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CivilComp Proceedings
ISSN 17593433 CCP: 75
PROCEEDINGS OF THE SIXTH INTERNATIONAL CONFERENCE ON COMPUTATIONAL STRUCTURES TECHNOLOGY Edited by: B.H.V. Topping and Z. Bittnar
Paper 20
Fitting Strains and Displacements by Minimizing Dislocation Energy C.A. Felippa and K.C. Park
Department of Aerospace Engineering Sciences and Center for Aerospace Structures, University of Colorado at Boulder, USA C.A. Felippa, K.C. Park, "Fitting Strains and Displacements by Minimizing Dislocation Energy", in B.H.V. Topping, Z. Bittnar, (Editors), "Proceedings of the Sixth International Conference on Computational Structures Technology", CivilComp Press, Stirlingshire, UK, Paper 20, 2002. doi:10.4203/ccp.75.20
Keywords: finite element methods, dislocation energy minimization, strain fitting, displacement fitting, strainassumed elements, straingages, individual element test.
Summary
We present a procedure for matching a displacement field to a
given strain field, or viceversa, over an arbitrary domain,
which can be a finite element. The fitting criterion used
is minimization of a dislocation energy functional.
The strain field, whether given or fitted, need not be compatible.
The method has four immediate applications:
(i) finite element stiffness formulation based on fitting
assumednaturalstrain (ANS) fields to node
displacements; (ii) pointwise recovery of an internal displacement field
in ANS elements as required for consistent mass, body load
or geometric stiffness computations;
(iii) recovery of smoothed strains from node displacements for
stress postprocessing, and
(iv) system identification and damage detection from experimental data.
The article focuses on application (i) for the strain fitting (SF) problem
and (ii) for the displacement fitting (DF) problem.
The separation of mean and deviatoric strains is emphasized whenever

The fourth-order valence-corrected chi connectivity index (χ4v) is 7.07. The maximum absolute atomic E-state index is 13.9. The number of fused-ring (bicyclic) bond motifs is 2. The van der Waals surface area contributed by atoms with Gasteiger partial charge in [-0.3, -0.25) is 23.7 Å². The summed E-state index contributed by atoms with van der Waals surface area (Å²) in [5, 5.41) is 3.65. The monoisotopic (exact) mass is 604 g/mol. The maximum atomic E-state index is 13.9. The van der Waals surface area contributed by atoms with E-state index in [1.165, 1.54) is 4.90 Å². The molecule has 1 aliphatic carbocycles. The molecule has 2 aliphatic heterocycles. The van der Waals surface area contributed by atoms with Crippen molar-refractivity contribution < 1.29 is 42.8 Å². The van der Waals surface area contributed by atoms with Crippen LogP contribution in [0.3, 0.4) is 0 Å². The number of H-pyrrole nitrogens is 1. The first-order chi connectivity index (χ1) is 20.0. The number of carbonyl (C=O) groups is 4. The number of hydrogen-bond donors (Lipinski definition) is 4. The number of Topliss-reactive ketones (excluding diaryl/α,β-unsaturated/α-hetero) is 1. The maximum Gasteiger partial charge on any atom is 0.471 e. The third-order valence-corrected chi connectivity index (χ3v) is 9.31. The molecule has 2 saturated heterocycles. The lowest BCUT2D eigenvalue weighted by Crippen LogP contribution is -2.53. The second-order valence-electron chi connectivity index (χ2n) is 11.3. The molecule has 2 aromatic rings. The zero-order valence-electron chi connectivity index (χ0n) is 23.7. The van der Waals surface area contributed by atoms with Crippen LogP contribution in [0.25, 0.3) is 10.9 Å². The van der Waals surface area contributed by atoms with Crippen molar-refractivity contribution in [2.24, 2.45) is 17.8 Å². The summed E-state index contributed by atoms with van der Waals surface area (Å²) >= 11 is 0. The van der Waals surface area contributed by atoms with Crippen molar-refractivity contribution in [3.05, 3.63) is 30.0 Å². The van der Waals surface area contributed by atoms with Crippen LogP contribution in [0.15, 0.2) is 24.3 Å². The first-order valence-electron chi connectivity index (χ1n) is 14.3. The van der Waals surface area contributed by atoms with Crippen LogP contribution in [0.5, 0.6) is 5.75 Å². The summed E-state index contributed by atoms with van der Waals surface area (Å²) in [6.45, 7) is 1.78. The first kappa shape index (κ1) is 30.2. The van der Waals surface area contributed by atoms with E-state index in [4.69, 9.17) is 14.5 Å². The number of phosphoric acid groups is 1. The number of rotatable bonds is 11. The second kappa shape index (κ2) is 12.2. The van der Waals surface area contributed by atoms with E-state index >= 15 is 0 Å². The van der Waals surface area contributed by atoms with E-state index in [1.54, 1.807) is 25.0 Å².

it is found convenient to simplify calculations.
We are given the strain field e(x) in the volume of a body or finite element, which contains free or specified parameters. This strain field is not necessarily compatible (derivable from a continuous displacement field). The source of e(x) could be experimental, from interpolation of strain gage readings. Or it may be one of the primary fields in strainassumed finite element formulations. Two related problems are studied: Strain fitting, or SF problem. Given a continuous displacement field u(x) and a strain field form e(x) that contains free parameters, find the parameters that best fit . The SF problem is trivial if e(x) is left completely free since if so e(x)Du(x) is obviously the solution. Displacement fitting, or DF problem. Given e(x), find an associated displacement field u(x) in so that the displacementderived strain field e(x)Du(x) matches over in the sense discussed below. Here D is the appropriate straindisplacement operator. The fitted displacement field is specified only within a rigid body motion. The symbol e follows the fielddependence notation developed for Parametrized Variational Principles [14]. Both problems DF and SF occur in finite element technology. Problem SF is important in the development of stiffness equations of assumedstrain elements, as well as in the recovery of smooth strain fields from node displacement information for postprocessing. Problem DF occurs when fitting a displacement field to an assumed strain element for constructing consistent masses, bodyloads node forces and geometric stiffnesses. Problem DF also occurs in system identification and damage detection [5,6], but this application is not addressed in the paper. The paper correlates variants of this method with the Free Formulation of Bergan and Nygård [7], application of the freefree flexibility to handle rigid body motions [8,9] use of Barlow points as optimal straingage locations [10] the Individual Element Test of Bergan and Hanssen [11], energy orthogonality [12], and the Assumed Natural Deviatoric Strain (ANDES) formulation [13,14]. It concludes with four examples of the DF problem in bars, plane beams [15,16], and the 4node bilinear quadrilateral. References
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